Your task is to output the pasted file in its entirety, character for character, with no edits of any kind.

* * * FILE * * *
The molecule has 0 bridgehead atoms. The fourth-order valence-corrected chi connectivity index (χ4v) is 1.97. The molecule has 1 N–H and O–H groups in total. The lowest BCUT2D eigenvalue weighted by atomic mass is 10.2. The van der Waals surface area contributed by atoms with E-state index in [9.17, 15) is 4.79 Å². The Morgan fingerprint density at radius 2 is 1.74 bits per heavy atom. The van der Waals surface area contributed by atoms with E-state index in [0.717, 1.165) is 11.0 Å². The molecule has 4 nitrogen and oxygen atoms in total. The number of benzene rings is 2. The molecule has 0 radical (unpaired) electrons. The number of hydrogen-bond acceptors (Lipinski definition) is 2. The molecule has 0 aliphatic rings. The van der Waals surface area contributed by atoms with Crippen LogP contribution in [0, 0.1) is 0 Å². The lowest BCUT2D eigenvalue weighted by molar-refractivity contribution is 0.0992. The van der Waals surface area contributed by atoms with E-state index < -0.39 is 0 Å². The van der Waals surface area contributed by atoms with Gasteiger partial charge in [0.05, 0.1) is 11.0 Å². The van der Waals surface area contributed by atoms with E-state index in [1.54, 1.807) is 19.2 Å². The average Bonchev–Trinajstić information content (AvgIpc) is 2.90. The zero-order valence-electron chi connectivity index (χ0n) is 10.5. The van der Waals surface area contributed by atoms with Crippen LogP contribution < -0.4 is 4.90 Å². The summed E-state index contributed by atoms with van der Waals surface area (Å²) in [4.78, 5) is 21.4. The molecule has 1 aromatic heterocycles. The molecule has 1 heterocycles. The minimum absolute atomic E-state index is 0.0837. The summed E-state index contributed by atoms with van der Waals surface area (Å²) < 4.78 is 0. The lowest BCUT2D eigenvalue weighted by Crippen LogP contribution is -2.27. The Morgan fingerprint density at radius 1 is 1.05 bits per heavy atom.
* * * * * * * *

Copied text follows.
The molecule has 0 bridgehead atoms. The fourth-order valence-corrected chi connectivity index (χ4v) is 1.97. The molecule has 1 N–H and O–H groups in total. The lowest BCUT2D eigenvalue weighted by atomic mass is 10.2. The van der Waals surface area contributed by atoms with E-state index in [9.17, 15) is 4.79 Å². The Morgan fingerprint density at radius 2 is 1.74 bits per heavy atom. The van der Waals surface area contributed by atoms with E-state index in [0.717, 1.165) is 11.0 Å². The molecule has 4 nitrogen and oxygen atoms in total. The number of benzene rings is 2. The molecule has 0 radical (unpaired) electrons. The number of hydrogen-bond acceptors (Lipinski definition) is 2. The molecule has 0 aliphatic rings. The van der Waals surface area contributed by atoms with Crippen LogP contribution in [0, 0.1) is 0 Å². The lowest BCUT2D eigenvalue weighted by molar-refractivity contribution is 0.0992. The van der Waals surface area contributed by atoms with E-state index < -0.39 is 0 Å². The van der Waals surface area contributed by atoms with Gasteiger partial charge in [0.05, 0.1) is 11.0 Å². The van der Waals surface area contributed by atoms with E-state index in [1.54, 1.807) is 19.2 Å². The average Bonchev–Trinajstić information content (AvgIpc) is 2.90. The zero-order valence-electron chi connectivity index (χ0n) is 10.5. The van der Waals surface area contributed by atoms with Crippen LogP contribution < -0.4 is 4.90 Å². The summed E-state index contributed by atoms with van der Waals surface area (Å²) in [4.78, 5) is 21.4. The molecule has 1 aromatic heterocycles. The molecule has 1 heterocycles. The minimum absolute atomic E-state index is 0.0837. The summed E-state index contributed by atoms with van der Waals surface area (Å²) < 4.78 is 0. The lowest BCUT2D eigenvalue weighted by Crippen LogP contribution is -2.27. The Morgan fingerprint density at radius 1 is 1.05 bits per heavy atom.